In BETWEEN OXUS AND JUMNA (Oxford University Press, $5.00), ARNOLD J. TOYNBEE describes a circuitous journey through northern India, Pakistan, and Afghanistan. The book contains some observations on the nature and political views of the people in the area, but Mr. Toynbee was attracted to the region primarily by fine scenery and historical associations, and sees the ghost of Alexander rather more clearly than the body of any living tribesman. Since he traveled mostly by car, he pays a good deal of attention to the height of passes, the depth of mudholes, and the technique of crossing irrigation ditches. All in all, the book recalls those articles in the National Geographic back in the days of the first automobile caravan to Timbuktu.
EUSTACE MULLINS, a young admirer of the old poet, defends his idol rather too furiously in THIS DIFFICULT INDIVIDUAL, EZRA POUND (Fleet, $5.00). He has had access to good material from Pound himself and organizes it well, but a sentence like “Despite the efforts of Robert Frost and Carl Sandburg to imitate Guest’s profitable folksiness, they have not yet ascended into his income bracket” raises serious doubts of Mr. Mullins’ good sense.
How-to-do-it books used to undertake to teach a reader to do something he wanted to do and expected to enjoy, but the field has now been extended to include things the reader doesn’t really care about and that will involve him in all sorts of trouble. The latest example of hazardous instruction is RICHARD H. RUSH’S ART AS AN INVESTMENT (Prenticc-Hall, $10.00), which proposes to teach readers who hate painting and cannot tell a Dali from a Diner how to make money by buying and selling pictures.
FREDERICK J. POHL, an indefatigable amateur archaeologist, has been hunting Viking remains along the northeast coast for years. ATLANTIC CROSSINGS BEFORE COLUMBUS (Norton, $4.50) reports his progress to date, which, to be honest, is not much as far as solid, indisputable evidence is concerned. For one thing, no two experts ever translate any set of runes the same way, a situation which Mr. Pohl endures, as he endures the other vagaries of professional scholarship, with humorous despair.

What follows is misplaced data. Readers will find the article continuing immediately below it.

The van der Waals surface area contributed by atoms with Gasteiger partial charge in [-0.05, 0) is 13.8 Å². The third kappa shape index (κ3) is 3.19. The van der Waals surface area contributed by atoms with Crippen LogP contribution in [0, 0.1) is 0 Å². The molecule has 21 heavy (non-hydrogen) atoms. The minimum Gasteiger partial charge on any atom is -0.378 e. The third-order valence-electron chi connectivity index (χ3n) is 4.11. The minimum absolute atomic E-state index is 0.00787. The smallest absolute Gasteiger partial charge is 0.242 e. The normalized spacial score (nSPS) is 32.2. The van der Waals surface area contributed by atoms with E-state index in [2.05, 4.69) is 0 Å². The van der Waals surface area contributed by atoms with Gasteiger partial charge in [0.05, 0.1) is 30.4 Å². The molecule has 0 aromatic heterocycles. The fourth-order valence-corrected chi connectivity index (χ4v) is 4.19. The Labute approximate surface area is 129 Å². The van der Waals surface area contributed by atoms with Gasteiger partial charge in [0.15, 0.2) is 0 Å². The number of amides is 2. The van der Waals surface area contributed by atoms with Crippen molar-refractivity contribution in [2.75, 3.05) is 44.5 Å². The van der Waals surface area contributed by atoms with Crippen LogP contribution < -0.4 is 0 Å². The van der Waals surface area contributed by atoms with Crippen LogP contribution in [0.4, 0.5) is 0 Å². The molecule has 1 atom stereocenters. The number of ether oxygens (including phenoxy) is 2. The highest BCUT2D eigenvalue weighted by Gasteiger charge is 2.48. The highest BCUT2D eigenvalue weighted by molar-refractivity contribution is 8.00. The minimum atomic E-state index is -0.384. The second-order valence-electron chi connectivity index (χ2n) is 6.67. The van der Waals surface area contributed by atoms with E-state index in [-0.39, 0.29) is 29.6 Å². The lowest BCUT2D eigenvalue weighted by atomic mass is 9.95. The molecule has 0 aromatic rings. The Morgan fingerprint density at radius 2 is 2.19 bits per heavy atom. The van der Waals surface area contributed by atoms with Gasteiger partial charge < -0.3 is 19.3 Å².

PÁL KELEMEN’S EL GRECO REVISITED (Macmillan, $12.50) is not the usual biography of a painter or analysis of his works. The author summarizes the history of Byzantine art and discusses the productions of the Greek colony that flourished in Venice during the Renaissance, tracing the strong influence of the Orthodox Church in the painting of El Greco. The book is well and extensively illustrated in black and white, and the writing is attractively personal. Mr. Kelemen advances ideas as his own notions rather than as cosmic truths.
Although subtitled A Tale of the Civil War,ROBERT PENN WARREN’S WILDERNESS (Random House, $4.95) is less concerned with historical detail than with the difficulty of understanding the world and deciding how to act in it. The book’s hero is a European Jew who arrives in the United States with vague ideals about liberty inherited from 1848 and, thanks to a mild deformity and an upbringing by a particularly conservative rabbinical kinsman, no practical experience of life whatsoever. His name is, inevitably, Adam. Since Mr. Warren’s purpose is to explore the conflict, in an exceptionally uncomplicated mind, between the pure ideal of liberty and the seedy compromises, deceptions, and brutalities involved in putting it, however imperfectly, into practice, the novel is curiously devoid of the kind of action lound in most war novels. Unintellectual details like getting a job or disposing of a murdered man’s body are brushed aside with a sentence.
It hardly seems possible that the country needs any more cookbooks, but two great big useful beauties are available for luxurious excess. MASTERING THE ART OF FRENCH COOKING (Knopf, $10.00), by SIMONE BECK, LOUISETTE BERTHOLLE, and JULIA CHILD, provides directions which can be readily understood and followed. The LAROUSSE GASTRONOMIQUE (Crown, $20.00) of PROSPER MONTAGNÉ, finally translated into English by a platoon of experts, combines definitions, explanations, recipes, and warnings in one vast and glorious volume, a veritable Mount Everest among cookbooks.